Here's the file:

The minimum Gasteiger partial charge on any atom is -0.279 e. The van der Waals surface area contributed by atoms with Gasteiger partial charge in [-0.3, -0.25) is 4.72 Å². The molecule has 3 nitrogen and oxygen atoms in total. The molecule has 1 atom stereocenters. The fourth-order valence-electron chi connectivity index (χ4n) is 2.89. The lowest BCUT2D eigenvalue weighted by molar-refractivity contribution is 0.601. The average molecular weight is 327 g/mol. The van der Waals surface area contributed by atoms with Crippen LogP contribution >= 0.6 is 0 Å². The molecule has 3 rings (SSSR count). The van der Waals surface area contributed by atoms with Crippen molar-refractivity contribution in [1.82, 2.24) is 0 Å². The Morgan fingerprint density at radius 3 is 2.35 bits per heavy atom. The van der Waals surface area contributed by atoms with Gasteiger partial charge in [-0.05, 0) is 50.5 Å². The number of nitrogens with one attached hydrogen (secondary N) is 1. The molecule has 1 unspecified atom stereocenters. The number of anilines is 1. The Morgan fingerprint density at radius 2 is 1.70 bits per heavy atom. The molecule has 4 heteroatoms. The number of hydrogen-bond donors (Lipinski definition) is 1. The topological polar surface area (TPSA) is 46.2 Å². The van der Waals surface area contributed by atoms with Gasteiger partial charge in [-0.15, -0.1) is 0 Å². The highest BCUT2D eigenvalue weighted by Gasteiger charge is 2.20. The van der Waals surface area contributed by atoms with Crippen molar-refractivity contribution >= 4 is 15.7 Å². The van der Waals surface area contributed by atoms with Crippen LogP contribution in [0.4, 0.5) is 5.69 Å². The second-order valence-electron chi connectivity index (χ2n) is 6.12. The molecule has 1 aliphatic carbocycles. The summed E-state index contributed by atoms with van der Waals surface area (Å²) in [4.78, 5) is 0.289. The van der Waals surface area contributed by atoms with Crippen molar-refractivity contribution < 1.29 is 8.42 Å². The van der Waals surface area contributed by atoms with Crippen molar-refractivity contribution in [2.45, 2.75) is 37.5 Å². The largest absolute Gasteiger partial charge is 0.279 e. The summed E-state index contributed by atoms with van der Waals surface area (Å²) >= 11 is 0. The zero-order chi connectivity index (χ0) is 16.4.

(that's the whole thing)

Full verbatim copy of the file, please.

The minimum Gasteiger partial charge on any atom is -0.279 e. The van der Waals surface area contributed by atoms with Gasteiger partial charge in [-0.3, -0.25) is 4.72 Å². The molecule has 3 nitrogen and oxygen atoms in total. The molecule has 1 atom stereocenters. The fourth-order valence-electron chi connectivity index (χ4n) is 2.89. The lowest BCUT2D eigenvalue weighted by molar-refractivity contribution is 0.601. The average molecular weight is 327 g/mol. The van der Waals surface area contributed by atoms with Crippen LogP contribution >= 0.6 is 0 Å². The molecule has 3 rings (SSSR count). The van der Waals surface area contributed by atoms with Crippen molar-refractivity contribution in [1.82, 2.24) is 0 Å². The Morgan fingerprint density at radius 3 is 2.35 bits per heavy atom. The van der Waals surface area contributed by atoms with Gasteiger partial charge in [-0.05, 0) is 50.5 Å². The number of nitrogens with one attached hydrogen (secondary N) is 1. The molecule has 1 unspecified atom stereocenters. The number of anilines is 1. The Morgan fingerprint density at radius 2 is 1.70 bits per heavy atom. The molecule has 4 heteroatoms. The number of hydrogen-bond donors (Lipinski definition) is 1. The topological polar surface area (TPSA) is 46.2 Å². The van der Waals surface area contributed by atoms with Gasteiger partial charge in [-0.15, -0.1) is 0 Å². The highest BCUT2D eigenvalue weighted by Gasteiger charge is 2.20. The van der Waals surface area contributed by atoms with Crippen molar-refractivity contribution >= 4 is 15.7 Å². The van der Waals surface area contributed by atoms with Crippen LogP contribution in [0.4, 0.5) is 5.69 Å². The second-order valence-electron chi connectivity index (χ2n) is 6.12. The molecule has 1 aliphatic carbocycles. The summed E-state index contributed by atoms with van der Waals surface area (Å²) in [4.78, 5) is 0.289. The van der Waals surface area contributed by atoms with Crippen molar-refractivity contribution < 1.29 is 8.42 Å². The van der Waals surface area contributed by atoms with Crippen molar-refractivity contribution in [2.45, 2.75) is 37.5 Å². The largest absolute Gasteiger partial charge is 0.279 e. The summed E-state index contributed by atoms with van der Waals surface area (Å²) >= 11 is 0. The zero-order chi connectivity index (χ0) is 16.4.